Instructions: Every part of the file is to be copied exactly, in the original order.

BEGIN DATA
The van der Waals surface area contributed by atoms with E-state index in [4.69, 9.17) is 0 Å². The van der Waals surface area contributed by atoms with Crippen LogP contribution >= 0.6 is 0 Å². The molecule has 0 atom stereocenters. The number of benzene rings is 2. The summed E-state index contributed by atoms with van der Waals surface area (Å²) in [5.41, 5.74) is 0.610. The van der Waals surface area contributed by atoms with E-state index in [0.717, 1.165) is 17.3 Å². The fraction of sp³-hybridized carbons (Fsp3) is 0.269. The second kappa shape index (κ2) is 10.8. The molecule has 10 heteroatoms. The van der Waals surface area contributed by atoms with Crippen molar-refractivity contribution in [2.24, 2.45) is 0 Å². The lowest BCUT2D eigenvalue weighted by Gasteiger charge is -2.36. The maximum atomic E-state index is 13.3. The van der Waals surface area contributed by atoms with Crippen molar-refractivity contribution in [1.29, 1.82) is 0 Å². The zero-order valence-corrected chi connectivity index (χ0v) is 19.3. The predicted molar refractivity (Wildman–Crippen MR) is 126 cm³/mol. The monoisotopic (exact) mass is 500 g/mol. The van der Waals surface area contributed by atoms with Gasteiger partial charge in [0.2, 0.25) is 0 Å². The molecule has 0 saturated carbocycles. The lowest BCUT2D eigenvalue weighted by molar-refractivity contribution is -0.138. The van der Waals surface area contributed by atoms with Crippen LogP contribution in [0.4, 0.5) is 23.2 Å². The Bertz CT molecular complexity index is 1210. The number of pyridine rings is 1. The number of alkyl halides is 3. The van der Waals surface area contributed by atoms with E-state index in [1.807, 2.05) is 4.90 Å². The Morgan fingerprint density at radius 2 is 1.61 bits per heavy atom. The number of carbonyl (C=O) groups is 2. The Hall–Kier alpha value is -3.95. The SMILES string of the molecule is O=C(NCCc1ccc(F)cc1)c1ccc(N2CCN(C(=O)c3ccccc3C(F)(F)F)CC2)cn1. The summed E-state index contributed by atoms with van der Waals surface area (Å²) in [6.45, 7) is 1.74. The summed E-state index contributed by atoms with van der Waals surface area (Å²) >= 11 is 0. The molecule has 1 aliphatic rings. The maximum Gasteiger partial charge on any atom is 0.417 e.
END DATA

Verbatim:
The van der Waals surface area contributed by atoms with E-state index in [4.69, 9.17) is 0 Å². The van der Waals surface area contributed by atoms with Crippen LogP contribution >= 0.6 is 0 Å². The molecule has 0 atom stereocenters. The number of benzene rings is 2. The summed E-state index contributed by atoms with van der Waals surface area (Å²) in [5.41, 5.74) is 0.610. The van der Waals surface area contributed by atoms with E-state index in [0.717, 1.165) is 17.3 Å². The fraction of sp³-hybridized carbons (Fsp3) is 0.269. The second kappa shape index (κ2) is 10.8. The molecule has 10 heteroatoms. The van der Waals surface area contributed by atoms with Crippen molar-refractivity contribution in [2.24, 2.45) is 0 Å². The lowest BCUT2D eigenvalue weighted by Gasteiger charge is -2.36. The maximum atomic E-state index is 13.3. The van der Waals surface area contributed by atoms with Crippen molar-refractivity contribution in [1.29, 1.82) is 0 Å². The zero-order valence-corrected chi connectivity index (χ0v) is 19.3. The predicted molar refractivity (Wildman–Crippen MR) is 126 cm³/mol. The monoisotopic (exact) mass is 500 g/mol. The van der Waals surface area contributed by atoms with Gasteiger partial charge in [0.2, 0.25) is 0 Å². The molecule has 0 saturated carbocycles. The lowest BCUT2D eigenvalue weighted by molar-refractivity contribution is -0.138. The van der Waals surface area contributed by atoms with Crippen LogP contribution in [0.4, 0.5) is 23.2 Å². The Bertz CT molecular complexity index is 1210. The number of pyridine rings is 1. The number of alkyl halides is 3. The van der Waals surface area contributed by atoms with E-state index in [1.807, 2.05) is 4.90 Å². The Morgan fingerprint density at radius 2 is 1.61 bits per heavy atom. The number of carbonyl (C=O) groups is 2. The Hall–Kier alpha value is -3.95. The SMILES string of the molecule is O=C(NCCc1ccc(F)cc1)c1ccc(N2CCN(C(=O)c3ccccc3C(F)(F)F)CC2)cn1. The summed E-state index contributed by atoms with van der Waals surface area (Å²) in [6.45, 7) is 1.74. The summed E-state index contributed by atoms with van der Waals surface area (Å²) >= 11 is 0. The molecule has 1 aliphatic rings. The maximum Gasteiger partial charge on any atom is 0.417 e.